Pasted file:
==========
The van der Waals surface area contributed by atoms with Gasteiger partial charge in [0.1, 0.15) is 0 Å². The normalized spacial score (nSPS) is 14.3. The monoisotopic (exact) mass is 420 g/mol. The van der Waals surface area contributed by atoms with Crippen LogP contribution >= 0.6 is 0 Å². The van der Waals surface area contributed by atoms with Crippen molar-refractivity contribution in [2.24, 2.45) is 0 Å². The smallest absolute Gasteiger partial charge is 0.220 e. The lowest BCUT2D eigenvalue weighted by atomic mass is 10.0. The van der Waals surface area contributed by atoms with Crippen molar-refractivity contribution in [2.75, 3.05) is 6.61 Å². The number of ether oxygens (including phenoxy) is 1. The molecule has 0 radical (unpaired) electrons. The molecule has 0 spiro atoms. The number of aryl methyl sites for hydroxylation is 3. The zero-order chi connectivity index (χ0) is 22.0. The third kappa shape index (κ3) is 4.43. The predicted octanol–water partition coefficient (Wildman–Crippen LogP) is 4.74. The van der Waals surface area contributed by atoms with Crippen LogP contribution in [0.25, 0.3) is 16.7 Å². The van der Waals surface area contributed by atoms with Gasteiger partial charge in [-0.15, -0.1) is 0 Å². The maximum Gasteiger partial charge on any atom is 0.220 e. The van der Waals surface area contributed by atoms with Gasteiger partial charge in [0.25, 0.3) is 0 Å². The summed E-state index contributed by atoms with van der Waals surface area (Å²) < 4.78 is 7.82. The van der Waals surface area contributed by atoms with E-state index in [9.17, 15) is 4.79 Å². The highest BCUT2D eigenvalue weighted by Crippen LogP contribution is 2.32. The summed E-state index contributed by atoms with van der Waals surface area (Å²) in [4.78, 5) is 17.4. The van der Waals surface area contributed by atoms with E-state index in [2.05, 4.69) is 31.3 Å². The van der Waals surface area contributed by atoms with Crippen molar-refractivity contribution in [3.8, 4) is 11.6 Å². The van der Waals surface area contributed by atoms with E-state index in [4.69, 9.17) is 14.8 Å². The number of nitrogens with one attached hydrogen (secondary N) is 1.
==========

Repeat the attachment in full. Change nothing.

The van der Waals surface area contributed by atoms with Gasteiger partial charge in [0.1, 0.15) is 0 Å². The normalized spacial score (nSPS) is 14.3. The monoisotopic (exact) mass is 420 g/mol. The van der Waals surface area contributed by atoms with Crippen LogP contribution >= 0.6 is 0 Å². The van der Waals surface area contributed by atoms with Crippen molar-refractivity contribution in [2.24, 2.45) is 0 Å². The smallest absolute Gasteiger partial charge is 0.220 e. The lowest BCUT2D eigenvalue weighted by atomic mass is 10.0. The van der Waals surface area contributed by atoms with Crippen molar-refractivity contribution in [2.75, 3.05) is 6.61 Å². The number of ether oxygens (including phenoxy) is 1. The molecule has 0 radical (unpaired) electrons. The molecule has 0 spiro atoms. The number of aryl methyl sites for hydroxylation is 3. The zero-order chi connectivity index (χ0) is 22.0. The third kappa shape index (κ3) is 4.43. The predicted octanol–water partition coefficient (Wildman–Crippen LogP) is 4.74. The van der Waals surface area contributed by atoms with Crippen LogP contribution in [0.25, 0.3) is 16.7 Å². The van der Waals surface area contributed by atoms with Gasteiger partial charge in [-0.15, -0.1) is 0 Å². The maximum Gasteiger partial charge on any atom is 0.220 e. The van der Waals surface area contributed by atoms with Gasteiger partial charge in [0.25, 0.3) is 0 Å². The summed E-state index contributed by atoms with van der Waals surface area (Å²) < 4.78 is 7.82. The van der Waals surface area contributed by atoms with E-state index in [9.17, 15) is 4.79 Å². The highest BCUT2D eigenvalue weighted by Crippen LogP contribution is 2.32. The summed E-state index contributed by atoms with van der Waals surface area (Å²) in [4.78, 5) is 17.4. The van der Waals surface area contributed by atoms with E-state index in [2.05, 4.69) is 31.3 Å². The van der Waals surface area contributed by atoms with Crippen molar-refractivity contribution in [3.8, 4) is 11.6 Å². The van der Waals surface area contributed by atoms with E-state index in [4.69, 9.17) is 14.8 Å². The number of nitrogens with one attached hydrogen (secondary N) is 1.